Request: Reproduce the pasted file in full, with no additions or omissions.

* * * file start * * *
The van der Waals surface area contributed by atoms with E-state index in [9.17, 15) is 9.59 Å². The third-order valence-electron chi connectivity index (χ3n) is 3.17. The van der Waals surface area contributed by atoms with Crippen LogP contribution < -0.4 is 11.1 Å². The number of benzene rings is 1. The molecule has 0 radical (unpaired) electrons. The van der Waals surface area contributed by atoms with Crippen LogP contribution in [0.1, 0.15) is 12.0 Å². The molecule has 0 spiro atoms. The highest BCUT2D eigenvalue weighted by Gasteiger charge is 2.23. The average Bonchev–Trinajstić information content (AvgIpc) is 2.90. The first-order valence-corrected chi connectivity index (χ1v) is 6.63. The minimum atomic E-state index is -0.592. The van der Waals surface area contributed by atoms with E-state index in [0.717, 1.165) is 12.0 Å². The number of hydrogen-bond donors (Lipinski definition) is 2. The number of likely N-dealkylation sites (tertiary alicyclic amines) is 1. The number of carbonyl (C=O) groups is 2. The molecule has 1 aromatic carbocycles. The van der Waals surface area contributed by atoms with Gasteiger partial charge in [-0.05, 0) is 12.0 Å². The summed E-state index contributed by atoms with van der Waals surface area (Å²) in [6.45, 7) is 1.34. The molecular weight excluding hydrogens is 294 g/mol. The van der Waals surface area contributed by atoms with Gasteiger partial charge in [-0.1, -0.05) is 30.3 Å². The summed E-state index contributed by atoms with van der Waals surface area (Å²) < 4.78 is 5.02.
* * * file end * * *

The van der Waals surface area contributed by atoms with E-state index in [9.17, 15) is 9.59 Å². The third-order valence-electron chi connectivity index (χ3n) is 3.17. The van der Waals surface area contributed by atoms with Crippen LogP contribution < -0.4 is 11.1 Å². The number of benzene rings is 1. The molecule has 0 radical (unpaired) electrons. The van der Waals surface area contributed by atoms with Crippen LogP contribution in [0.1, 0.15) is 12.0 Å². The molecule has 0 spiro atoms. The highest BCUT2D eigenvalue weighted by Gasteiger charge is 2.23. The average Bonchev–Trinajstić information content (AvgIpc) is 2.90. The first-order valence-corrected chi connectivity index (χ1v) is 6.63. The minimum atomic E-state index is -0.592. The van der Waals surface area contributed by atoms with E-state index in [0.717, 1.165) is 12.0 Å². The number of hydrogen-bond donors (Lipinski definition) is 2. The number of likely N-dealkylation sites (tertiary alicyclic amines) is 1. The number of carbonyl (C=O) groups is 2. The molecule has 1 aromatic carbocycles. The van der Waals surface area contributed by atoms with Gasteiger partial charge in [-0.05, 0) is 12.0 Å². The summed E-state index contributed by atoms with van der Waals surface area (Å²) in [6.45, 7) is 1.34. The molecular weight excluding hydrogens is 294 g/mol. The van der Waals surface area contributed by atoms with Gasteiger partial charge in [-0.1, -0.05) is 30.3 Å². The summed E-state index contributed by atoms with van der Waals surface area (Å²) < 4.78 is 5.02.